So much of our lives consists of conditions we’ve fallen into. We gravitate unwittingly to what works in the short term, in terms of what to do for work and what crowd to run with. There’s nothing wrong with living from defaults, necessarily, but think about it: what are the odds that the defaults delivered to you by happenstance are anywhere close to what’s really optimal for you?

In other words, we seldom consciously decide how we’re going to live our lives. We just end up living certain ways.

In all likelihood, what you’ve inherited is nowhere near what’s best for you. Chances are very slight that there isn’t a drastically better neighborhood for you out there, a more kindred circle of peers, a much better line of work, and a much more rewarding way to go about your day than the way you do. Your level of fulfillment and sense of peace with the world depend on how well-matched your values are to the life you’re actually living. There’s no reason to believe they’ll match well by accident.

I’d rather be in France. started when I realized I wasn’t living the life I wanted to live. I went to law school out of academic curiosity and sort of fell into a pretty good job at a large law firm in New York City. It was not a “bad” life by any stretch of the word. I made a lot of money, lived in the greatest city in the universe, met tons of brilliant and talented people, and garnered a lot of undue respect due to my job title. Still, it all happened as a default and not as a choice. Today I remembered a conversation I had with a law school classmate after I decided to move to France and open a bed and breakfast. She responded by saying she had been waiting to hear what I was really going to do with my life. I guess I had been waiting too.

I found it interesting that the writer of that article mentions the lack of conscious choice as to where one lives. That is something I have explored myself and has been a recent topic of conversation with friends. I’m not suggesting that everyone needs to move 3000 miles away to a city they only visited once and where they don’t know a soul — only a crazy person would do that. However, I am suggesting that you should live where you live by choice. Similarly, you should do what you are doing by choice. Maybe you would choose the very occupation that you “fell into,” but even recognizing that you had a choice and you made it can add a lot of meaning to your life. I had a therapist in New York who told me she always told her clients who complained about their jobs to start looking for a new job. Most of the time, they would realize that even though there were other options out there, they were already in the better situation. As a result, they were happier with their jobs even though nothing changed. The emotional and psychological difference between activity and passivity is pretty profound.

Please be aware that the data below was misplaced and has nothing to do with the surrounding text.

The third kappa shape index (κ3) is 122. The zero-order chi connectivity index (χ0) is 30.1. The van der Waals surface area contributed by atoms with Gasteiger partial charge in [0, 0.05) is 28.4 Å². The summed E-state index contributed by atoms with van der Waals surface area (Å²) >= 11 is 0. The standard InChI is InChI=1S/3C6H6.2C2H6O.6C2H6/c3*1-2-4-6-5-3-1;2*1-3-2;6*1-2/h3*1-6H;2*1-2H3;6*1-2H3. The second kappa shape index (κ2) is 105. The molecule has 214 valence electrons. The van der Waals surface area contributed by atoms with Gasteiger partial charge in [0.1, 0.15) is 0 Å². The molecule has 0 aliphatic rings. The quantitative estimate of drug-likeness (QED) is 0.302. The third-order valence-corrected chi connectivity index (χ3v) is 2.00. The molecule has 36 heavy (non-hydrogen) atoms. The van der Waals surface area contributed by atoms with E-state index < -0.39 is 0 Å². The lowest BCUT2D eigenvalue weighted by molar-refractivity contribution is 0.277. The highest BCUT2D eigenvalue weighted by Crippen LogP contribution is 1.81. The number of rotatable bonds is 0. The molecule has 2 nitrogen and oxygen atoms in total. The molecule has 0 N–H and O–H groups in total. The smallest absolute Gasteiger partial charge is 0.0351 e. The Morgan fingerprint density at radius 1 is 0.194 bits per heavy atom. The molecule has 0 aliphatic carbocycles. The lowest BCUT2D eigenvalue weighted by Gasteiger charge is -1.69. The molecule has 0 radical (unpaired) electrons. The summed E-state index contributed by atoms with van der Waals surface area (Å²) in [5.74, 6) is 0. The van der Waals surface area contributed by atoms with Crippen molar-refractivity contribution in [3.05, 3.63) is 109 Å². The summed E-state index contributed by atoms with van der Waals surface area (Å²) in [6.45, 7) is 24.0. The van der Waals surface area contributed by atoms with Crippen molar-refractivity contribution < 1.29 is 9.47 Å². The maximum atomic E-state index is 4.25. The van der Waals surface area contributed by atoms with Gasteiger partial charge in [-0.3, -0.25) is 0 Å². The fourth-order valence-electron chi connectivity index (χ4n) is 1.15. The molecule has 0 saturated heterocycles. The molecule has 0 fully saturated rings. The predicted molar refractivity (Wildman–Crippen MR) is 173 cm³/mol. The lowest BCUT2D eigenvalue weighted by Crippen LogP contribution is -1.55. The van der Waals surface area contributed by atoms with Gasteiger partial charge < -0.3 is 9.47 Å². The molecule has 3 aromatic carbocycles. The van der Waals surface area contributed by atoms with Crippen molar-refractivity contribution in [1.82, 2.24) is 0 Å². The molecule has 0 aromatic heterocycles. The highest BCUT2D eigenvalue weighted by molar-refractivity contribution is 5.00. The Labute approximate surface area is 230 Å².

Anyway, I’m going to stop typing before I start going on a rampage, but I implore you to actively make choices.

3 Responses to “On Choice”

  1. Josh says:

    Your aritcle exert forgets the grass is always greener on the other hill. I think your life to date has been much more intentional that you seem to think. Just because where you live is a compromise between culture, family, and occupation doesn’t mean you didn’t make that value judgement. There will always be Cons to any town. You will find people that agree with your values where ever you live. You will also always find people that disagree with those values where ever you live. The more I move around this country the more similar it starts to look social values wise. Individuals maybe extreme or enfatic about there beliefs but the community as a whole hover around the same middles. The ones that don’t don’t last very long. I hope you find what you are looking for in Sonoma. It looks beautiful.

    • Rachel says:

      No, I consider the possibility of choosing to be where you already are. That’s why most people keep their jobs even after finding other opportunities.

      And as for a market for delicious organic fried chicken and a channel into the San Francisco market, I hope I find it here too.

  2. Lucie says:

    Rachel, I have been thinking about choices for a bit. I think it’s time for me to realize my true potential, whatever that is. I know it’s not sitting at this office. Your articles remind me of this, and I will take the next six months to volunteer and research different areas of my interest to see if I can make any of that my new journey. thank you as always to place your thoughts so eloquently where I find it with ease to access and apply to my life. Here is a article from a next door neighbor in our office building that spruced up some of my initial thoughts of the same kind, choices.